So, it's only very safe policies that are going through.
Is there anyone in England lauding the virtual disappearance of politicians?
I think there is an argument to be made that less interference from government in policies and regulation could be a good thing because you free up companies to do what they want to do.
But when it comes to something like flooding, there are very few people who would say that it's a good thing that the government's not giving this money. That's something that the government is really there to help fund. I can't really see where else that money has to come from.
Do Brexit supporters believe that this is all short-term pain and that once Brexit happens, even if it's a no-deal hard Brexit, everything will go back to normal and the government will start functioning again?
I think everybody hopes that that will happen, because even when Theresa May was having her leadership vote of confidence in her on Wednesday, her ministers were saying: "This is a distraction. We need to get on with the job of delivering Brexit so we can get on with running the country."
But at the moment, it's come to a standstill. Brexiteers accept that there may be a hit to the economy in the short term and that it's worth it. But this is something different.
This is about the functioning of government and making it a better place and many people who voted for Brexit, voted for Brexit because they hoped that it would make Britain a better-functioning country. That's not what we're seeing at the moment.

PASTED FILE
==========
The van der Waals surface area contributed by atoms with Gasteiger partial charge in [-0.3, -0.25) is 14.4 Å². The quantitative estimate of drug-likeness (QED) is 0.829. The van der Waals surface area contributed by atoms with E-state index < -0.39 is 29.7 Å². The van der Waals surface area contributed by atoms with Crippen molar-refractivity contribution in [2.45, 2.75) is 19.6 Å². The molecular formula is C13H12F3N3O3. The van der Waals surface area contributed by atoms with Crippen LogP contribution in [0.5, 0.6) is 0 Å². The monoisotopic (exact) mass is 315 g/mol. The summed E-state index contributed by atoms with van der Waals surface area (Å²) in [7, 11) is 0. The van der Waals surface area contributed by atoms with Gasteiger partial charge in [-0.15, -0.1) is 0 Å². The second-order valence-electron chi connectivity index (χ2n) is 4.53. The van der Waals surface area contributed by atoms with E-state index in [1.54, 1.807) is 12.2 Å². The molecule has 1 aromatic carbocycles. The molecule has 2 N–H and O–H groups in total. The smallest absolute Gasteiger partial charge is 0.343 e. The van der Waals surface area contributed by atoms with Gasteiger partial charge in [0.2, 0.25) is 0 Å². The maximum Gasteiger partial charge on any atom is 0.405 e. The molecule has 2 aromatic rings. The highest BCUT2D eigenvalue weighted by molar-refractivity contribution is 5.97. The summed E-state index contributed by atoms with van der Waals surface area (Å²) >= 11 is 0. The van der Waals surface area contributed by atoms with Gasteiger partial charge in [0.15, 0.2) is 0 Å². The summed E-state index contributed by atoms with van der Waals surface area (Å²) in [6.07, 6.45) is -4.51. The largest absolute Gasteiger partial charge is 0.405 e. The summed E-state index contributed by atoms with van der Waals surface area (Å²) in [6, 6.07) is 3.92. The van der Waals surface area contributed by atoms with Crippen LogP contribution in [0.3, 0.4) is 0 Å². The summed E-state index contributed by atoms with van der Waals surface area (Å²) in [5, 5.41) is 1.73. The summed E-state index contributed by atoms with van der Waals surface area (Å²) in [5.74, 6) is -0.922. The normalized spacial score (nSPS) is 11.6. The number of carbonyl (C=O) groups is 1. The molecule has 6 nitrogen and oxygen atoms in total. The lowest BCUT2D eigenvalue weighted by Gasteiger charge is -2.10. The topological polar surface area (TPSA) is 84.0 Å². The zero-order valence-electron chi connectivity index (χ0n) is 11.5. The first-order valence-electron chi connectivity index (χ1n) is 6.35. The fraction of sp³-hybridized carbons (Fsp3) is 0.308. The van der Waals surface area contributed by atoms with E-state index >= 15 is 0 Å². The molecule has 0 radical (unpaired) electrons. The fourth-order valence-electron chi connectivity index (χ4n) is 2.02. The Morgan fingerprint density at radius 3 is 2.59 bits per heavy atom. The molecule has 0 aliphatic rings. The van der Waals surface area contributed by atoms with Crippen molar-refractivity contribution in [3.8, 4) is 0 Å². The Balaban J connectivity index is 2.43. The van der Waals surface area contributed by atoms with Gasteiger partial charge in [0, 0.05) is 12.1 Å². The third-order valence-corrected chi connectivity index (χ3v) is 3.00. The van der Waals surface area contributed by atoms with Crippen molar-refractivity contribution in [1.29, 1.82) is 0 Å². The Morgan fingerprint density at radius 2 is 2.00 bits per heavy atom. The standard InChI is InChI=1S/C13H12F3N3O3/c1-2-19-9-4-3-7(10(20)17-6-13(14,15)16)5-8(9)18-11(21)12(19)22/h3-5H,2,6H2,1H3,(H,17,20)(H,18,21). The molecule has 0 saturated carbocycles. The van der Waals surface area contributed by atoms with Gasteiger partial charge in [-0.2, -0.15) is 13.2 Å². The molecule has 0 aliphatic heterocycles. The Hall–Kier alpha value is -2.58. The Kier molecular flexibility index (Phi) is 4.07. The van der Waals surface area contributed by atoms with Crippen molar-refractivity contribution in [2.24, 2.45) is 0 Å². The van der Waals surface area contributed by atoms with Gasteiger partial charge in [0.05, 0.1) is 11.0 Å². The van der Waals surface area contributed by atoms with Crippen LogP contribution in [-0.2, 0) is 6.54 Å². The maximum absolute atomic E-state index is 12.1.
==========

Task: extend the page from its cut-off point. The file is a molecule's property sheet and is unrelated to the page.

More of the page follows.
So this is the week that Theresa May survived. Is that a sign that some kind of stability is emerging or does it mean just more stasis?
It means that she's going to be able to get on with her job. It means that there can't be another vote of confidence in her leadership for a year. But the opposition Labour Party are threatening a vote of no confidence in the entire government.
So while that one hurdle is that the way, there's still a lot of other hurdles that she has to face; lots of other challenges.
This interview has been edited for length and clarity. To hear the extended version, download our podcast or click the 'Listen' button at the top of this page.